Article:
When Nixon had no possible way of protecting the White House staff he fired them. Such as when he fired two of his aides, Bob Haldeman and John Ehrlichwan, because they were on the line of being charged for the crimes. But they were still convicted of conspiracy, obstruction of justice, and perjury.
On may of 1973, they broadcasted the hearings on television to millions of people, the public felt that it was very gripping and made them distraught
A official told the court that Nixon had tape-recorded all the conversations on tape. Nixon had hoped these tapes would one day be used by historians to document the triumph of his term, instead they were used to prove that he was guilty.
The president refused to release the tapes, claiming the executive privilege gave him the right to keep his record private. That caused him to go to court, before it was decided, Vice President Agnew was charged with income tax evasion. He was also charged for accepting bribes and exchanging for political favors. Agnew resigned because of the charges on October of 1973. He was only charged of tax evasion and the others were dropped. This scandal was not connected to Watergate, but it put a lot of stress on Nixon. Nixon nominated Gerald Ford in place of Agnew. Ford did very little to salvage Nixon reputation.
A couple of days after Agnew resigns, the federal court made Nixon hand over the tapes. Nixon refused, and Cox ordered him to, but Nixon had his attorney fire him. Cox was a idle to Richardson, because he was his professor in law school. Richardson refused Nixon’s order and resigned. President Nixon then ordered the deputy Attorney General to fire Cox. This massive event was known as the Saturday Night Massacre. Many people of the nation felt that Nixon’s blocking of the judicial process a proof of guiltiness. People mailed Congress many telegrams saying to begin impeaching proceedings against the president. So the House Judiciary Committee did that, and fired him.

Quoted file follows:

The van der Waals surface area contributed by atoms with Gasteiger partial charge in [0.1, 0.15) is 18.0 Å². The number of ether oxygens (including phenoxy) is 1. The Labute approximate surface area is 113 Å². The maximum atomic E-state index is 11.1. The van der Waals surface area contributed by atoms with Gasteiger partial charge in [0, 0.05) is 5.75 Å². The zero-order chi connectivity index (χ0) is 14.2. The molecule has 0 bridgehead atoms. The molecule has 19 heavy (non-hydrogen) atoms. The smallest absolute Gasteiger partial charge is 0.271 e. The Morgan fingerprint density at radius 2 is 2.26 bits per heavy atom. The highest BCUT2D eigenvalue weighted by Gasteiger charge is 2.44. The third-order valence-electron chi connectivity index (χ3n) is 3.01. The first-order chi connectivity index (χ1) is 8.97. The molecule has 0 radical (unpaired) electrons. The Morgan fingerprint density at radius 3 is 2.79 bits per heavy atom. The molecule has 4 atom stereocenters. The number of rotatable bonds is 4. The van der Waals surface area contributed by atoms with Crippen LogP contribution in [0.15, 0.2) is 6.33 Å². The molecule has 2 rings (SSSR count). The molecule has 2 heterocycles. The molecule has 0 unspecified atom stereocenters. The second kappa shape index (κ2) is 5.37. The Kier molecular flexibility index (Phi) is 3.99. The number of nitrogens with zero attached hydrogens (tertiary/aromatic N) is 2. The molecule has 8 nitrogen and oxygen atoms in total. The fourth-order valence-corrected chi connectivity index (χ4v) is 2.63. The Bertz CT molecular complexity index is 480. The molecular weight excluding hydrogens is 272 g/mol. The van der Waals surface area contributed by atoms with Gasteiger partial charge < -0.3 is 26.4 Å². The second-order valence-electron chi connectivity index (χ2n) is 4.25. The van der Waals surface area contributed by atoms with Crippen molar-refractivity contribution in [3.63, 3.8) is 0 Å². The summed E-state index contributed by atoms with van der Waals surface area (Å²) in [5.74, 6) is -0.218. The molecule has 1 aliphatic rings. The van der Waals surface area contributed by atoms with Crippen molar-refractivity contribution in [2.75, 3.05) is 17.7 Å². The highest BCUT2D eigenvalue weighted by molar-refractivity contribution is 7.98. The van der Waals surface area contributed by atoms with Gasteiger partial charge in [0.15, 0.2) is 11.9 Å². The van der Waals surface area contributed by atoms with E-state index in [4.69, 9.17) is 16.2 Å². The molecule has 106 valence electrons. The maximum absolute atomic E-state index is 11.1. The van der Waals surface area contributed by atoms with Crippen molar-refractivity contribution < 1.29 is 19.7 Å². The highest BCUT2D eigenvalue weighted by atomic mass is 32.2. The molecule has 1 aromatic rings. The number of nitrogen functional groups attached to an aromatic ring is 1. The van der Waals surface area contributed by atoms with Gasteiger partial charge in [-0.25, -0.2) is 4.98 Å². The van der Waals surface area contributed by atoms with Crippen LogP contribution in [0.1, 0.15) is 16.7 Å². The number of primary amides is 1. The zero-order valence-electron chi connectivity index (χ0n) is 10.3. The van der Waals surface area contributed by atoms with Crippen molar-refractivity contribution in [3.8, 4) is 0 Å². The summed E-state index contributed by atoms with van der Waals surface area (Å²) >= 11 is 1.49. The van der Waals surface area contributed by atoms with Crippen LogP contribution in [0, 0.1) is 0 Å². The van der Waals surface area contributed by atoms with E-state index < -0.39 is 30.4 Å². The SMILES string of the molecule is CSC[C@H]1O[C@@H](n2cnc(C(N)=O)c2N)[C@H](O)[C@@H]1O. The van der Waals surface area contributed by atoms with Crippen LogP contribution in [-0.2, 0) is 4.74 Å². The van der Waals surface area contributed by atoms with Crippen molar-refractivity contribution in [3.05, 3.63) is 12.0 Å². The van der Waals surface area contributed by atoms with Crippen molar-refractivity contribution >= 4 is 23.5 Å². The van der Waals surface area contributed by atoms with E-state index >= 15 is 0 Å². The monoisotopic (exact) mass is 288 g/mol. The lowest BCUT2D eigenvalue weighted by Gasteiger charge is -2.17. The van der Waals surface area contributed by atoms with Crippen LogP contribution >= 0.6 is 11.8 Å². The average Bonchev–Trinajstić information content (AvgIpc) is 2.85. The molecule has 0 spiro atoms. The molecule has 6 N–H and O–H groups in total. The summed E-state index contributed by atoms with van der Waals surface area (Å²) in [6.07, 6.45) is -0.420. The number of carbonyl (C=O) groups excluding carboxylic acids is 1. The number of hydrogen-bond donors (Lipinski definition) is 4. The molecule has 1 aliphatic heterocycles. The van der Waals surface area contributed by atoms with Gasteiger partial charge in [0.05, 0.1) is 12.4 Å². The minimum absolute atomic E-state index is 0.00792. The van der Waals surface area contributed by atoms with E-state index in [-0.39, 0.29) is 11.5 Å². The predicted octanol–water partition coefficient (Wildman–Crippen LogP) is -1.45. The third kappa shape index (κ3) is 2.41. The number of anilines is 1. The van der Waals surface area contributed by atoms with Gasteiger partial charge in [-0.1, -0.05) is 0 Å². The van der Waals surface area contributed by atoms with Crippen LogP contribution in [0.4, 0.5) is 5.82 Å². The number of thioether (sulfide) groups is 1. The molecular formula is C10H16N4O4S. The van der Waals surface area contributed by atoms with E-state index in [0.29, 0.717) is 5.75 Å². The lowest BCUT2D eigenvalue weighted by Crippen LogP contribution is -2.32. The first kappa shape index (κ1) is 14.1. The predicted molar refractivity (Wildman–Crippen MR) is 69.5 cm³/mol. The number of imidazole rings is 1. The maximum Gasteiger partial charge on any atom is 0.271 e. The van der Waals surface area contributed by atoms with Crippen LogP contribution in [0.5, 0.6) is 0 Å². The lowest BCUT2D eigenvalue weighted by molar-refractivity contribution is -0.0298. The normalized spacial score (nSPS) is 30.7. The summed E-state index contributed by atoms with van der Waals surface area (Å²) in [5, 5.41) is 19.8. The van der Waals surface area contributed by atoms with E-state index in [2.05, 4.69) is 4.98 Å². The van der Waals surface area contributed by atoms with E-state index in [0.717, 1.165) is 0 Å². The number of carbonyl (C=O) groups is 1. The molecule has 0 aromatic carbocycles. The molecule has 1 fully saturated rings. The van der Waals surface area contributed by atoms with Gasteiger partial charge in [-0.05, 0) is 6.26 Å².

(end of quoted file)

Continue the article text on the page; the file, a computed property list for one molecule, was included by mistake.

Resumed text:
President Nixon had remained cool and still acted as if he was innocent. At apress conference on November, his famous quote was ” I am not a crook”. He avoided questions and was agitated. People that day who were watching television knew that Nixon was gonna be in hot water.
Internal Revenue Services also discovered something that could harm Nixon. They noticed that in 1970 and 71′ he had only paid $800 in taxes when he earned over $500,000. The nation found out that he also used public money to fix-up his house in Florida and California.
Nixon keep on refusing to give up Watergate tapes. Then, on April 1974, he gave out the transcripts of the tapes. He edited the transcripts and tried to cover up the crimes, but it did not work and it gave Nixon a bad reputation.
The Committee voted to bring impeachment charges in July against Nixon. The first one said that the president knowingly covered-up the crimes of Watergate. The second said that he used Government Agencies to violate the Constitution of the U.S.. The third asserted that he would be impeached because of the withholding of evidence from Congress.
Shortly after the house committee voted to impeach the President, the case want to the entire House for a final say. Nixon at this point still counted on the public to back him out , because of some that doubted his involvement.
A decision came out a couple of days after the vote for Nixon to release the tapes that involved the Watergate. Nixon at this point had to follow through with it and hand over t he tapes.
Nixon for a long time claimed that he had no idea of the Watergate scandal until John Dean told him on March 21, 1973. The tapes showed that Nixon was a true liar, and not only knew about it, but ordered it.